NICD and FBXW7 were cloned in pN1Gluc vector and pN2Gluc vectors respectively (for Gaussia luciferase 1 and 2) using the Gateway cloning technology. HEK293 cells were seeded in 24 well-plates at a concentration 5.10 4 cell/well, then transfected with GL1 or/and GL2 plasmids and 24 h post-transfection, luciferase activity was measured on lysates transferred into 96-well plate using and automated machine DLR with Renilla luciferase substrate. Normalized luciferase ratio was calculated as follows: NLR = luciferase value GL1 + GL2/(luciferase value GL1 + luciferase value GL2). An interaction is considered positive or validated when NLR ≥ 3.5. Cell lysis and luciferase assays were performed in triplicate for each condition.
EXT1 silencing in zebrafish
Transgenic zebrafish line Tp1bglob:eGFP line  were maintained according to EU regulations on laboratory animals. Knockdown experiments were performed by injecting embryos at the one- to two-cell stage with 10 ng of single splice-blocking morpholino designed specifically for both EXT1 a and b orthologs.
Total RNA was extracted from HeLaN1ΔE-eGFP cells (siCTRL, siEXT1, siFBXW7), quantified and tested for RNA quality controlled using Agilent 2100 bioanalyzer using the Eukaryote Total RNA Nano assay. Total RNA strands were used to generate libraries and sequenced by HiSeq2000 sequencer.
Graph values are presented as mean +/− standard deviation, calculated on at least three independent experiments. Unless stated otherwise, significance was determined using a two-tailed Student’s t-test (comparison of means). P-value thresholds are depicted as follows; *: p < 0.05; **: p < 0.01; ***: p < 0.001 and ****: p < 0.0001.
Where ri is the rank ratio for result i, N is the number of genes used.
Results and Discussion
Mutations associated to ALL in cancer gene census
For each ALL-gene we extracted the number of samples as well as the number of distinct mutations. Figure 1b represents the top 20 frequently mutated genes among the 116 ALL-genes. Each gene that has at least 2 distinct mutations observed in at least 556 different samples, from a total of 36,909 ALL samples was examined. Seven genes were found mutated in more than 5 % of ALL samples, including genes encoding for FLT3 (9.9 %), NRAS (6.14 %), JAK2 (6.08 %), NOTCH1 (5.87 %), IKZF1 (5.67 %), KRAS (5.52 %) and PTPN11 (5.32 %) (Fig. 1b and c). We also ranked ALL-genes according to the number of distinct mutations found in ALL samples (Fig. 1b and d). The top ranked gene was NOTCH1 with 595 distinct mutations mostly found in its heterodimerization (HD) domain (63 % of mutations) and in its proline, glutamic acid, serine, threonine-rich (PEST) domain (27 % of mutations) (Additional file 2: Figure S1). Mutations in the HD domain that enhance NOTCH1 cleavage and nuclear translocation of the intracellular NOTCH1 protein (ICN), and mutations in the PEST domain that result in the stabilization of ICN, are gain-of-function mutations affecting the transcriptional activation of Notch1-target genes. The majority of these activating mutations were found in human T lymphocytes ALL (T-ALL) samples, as previously reported . Other highly mutated ALL-genes include PTEN (140 distinct mutations) WT1 (86 distinct mutations), TP53 (85 mutations), PAX5 (79 mutations), and IL7R (73 mutations) (Fig. 1d).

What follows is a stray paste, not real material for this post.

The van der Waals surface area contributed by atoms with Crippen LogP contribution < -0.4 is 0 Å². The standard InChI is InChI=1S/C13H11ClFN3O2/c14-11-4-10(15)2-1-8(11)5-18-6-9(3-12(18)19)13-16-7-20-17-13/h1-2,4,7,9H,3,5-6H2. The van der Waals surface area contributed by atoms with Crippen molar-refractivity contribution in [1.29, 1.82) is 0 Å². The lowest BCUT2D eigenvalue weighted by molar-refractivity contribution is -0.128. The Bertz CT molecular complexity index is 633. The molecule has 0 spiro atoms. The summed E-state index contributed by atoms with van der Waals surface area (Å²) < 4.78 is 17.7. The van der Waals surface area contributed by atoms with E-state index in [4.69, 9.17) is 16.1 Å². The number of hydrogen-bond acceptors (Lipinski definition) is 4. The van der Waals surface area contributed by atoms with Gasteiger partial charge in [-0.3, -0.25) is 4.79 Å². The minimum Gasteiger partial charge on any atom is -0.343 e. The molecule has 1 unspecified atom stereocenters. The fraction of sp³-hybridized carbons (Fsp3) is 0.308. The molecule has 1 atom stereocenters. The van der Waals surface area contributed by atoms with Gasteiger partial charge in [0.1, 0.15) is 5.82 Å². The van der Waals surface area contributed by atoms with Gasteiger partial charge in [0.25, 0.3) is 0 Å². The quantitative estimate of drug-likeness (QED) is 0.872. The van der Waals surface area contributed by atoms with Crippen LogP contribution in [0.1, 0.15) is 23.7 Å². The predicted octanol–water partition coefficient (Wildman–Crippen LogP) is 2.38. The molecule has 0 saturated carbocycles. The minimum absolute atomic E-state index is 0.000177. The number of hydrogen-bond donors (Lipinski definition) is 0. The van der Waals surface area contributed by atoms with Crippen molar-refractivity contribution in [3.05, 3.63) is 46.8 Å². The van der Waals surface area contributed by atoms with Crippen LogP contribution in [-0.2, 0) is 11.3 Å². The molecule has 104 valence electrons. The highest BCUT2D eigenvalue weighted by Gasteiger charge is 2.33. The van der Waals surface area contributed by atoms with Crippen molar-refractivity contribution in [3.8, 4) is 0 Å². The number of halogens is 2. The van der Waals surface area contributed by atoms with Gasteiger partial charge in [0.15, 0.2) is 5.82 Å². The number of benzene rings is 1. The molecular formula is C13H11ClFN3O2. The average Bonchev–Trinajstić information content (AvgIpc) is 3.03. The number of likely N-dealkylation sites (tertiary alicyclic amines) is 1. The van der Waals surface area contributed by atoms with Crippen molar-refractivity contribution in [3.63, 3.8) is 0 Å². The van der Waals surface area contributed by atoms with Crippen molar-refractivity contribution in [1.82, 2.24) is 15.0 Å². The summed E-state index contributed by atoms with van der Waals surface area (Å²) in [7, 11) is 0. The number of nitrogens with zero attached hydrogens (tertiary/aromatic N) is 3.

Interconnections between ALL-gene products
To analyze the connectivity between ALL-gene products, we collected protein-protein interactions (PPI) data from three databases: BioGRID , HPRD  and IntAct  and filtered all reported interactions between the 116 ALL-gene products. Figure 2a shows that 63 out 116 ALL-gene products are interconnected. We then prioritized ALL-gene products based on their degree of interconnectivity (Additional file 1: Table S2B). One of the top interconnected ALL-proteins is beta-catenin (encoded by CTNNB1 gene), which is a central hub in the Wnt/β-catenin signalling pathway and plays a crucial role normal haematopoiesis . It has been shown that 50–85 % of the childhood T-ALL patients overexpress β-catenin , further supporting our finding that β-catenin is an important hub in ALL. Other Wnt/β-catenin signaling pathway members such as APC, TCF3 and TCF7L2 interacting with β-catenin, are part of our ALL-gene product set and were previously found differentially expressed in T-ALL patients .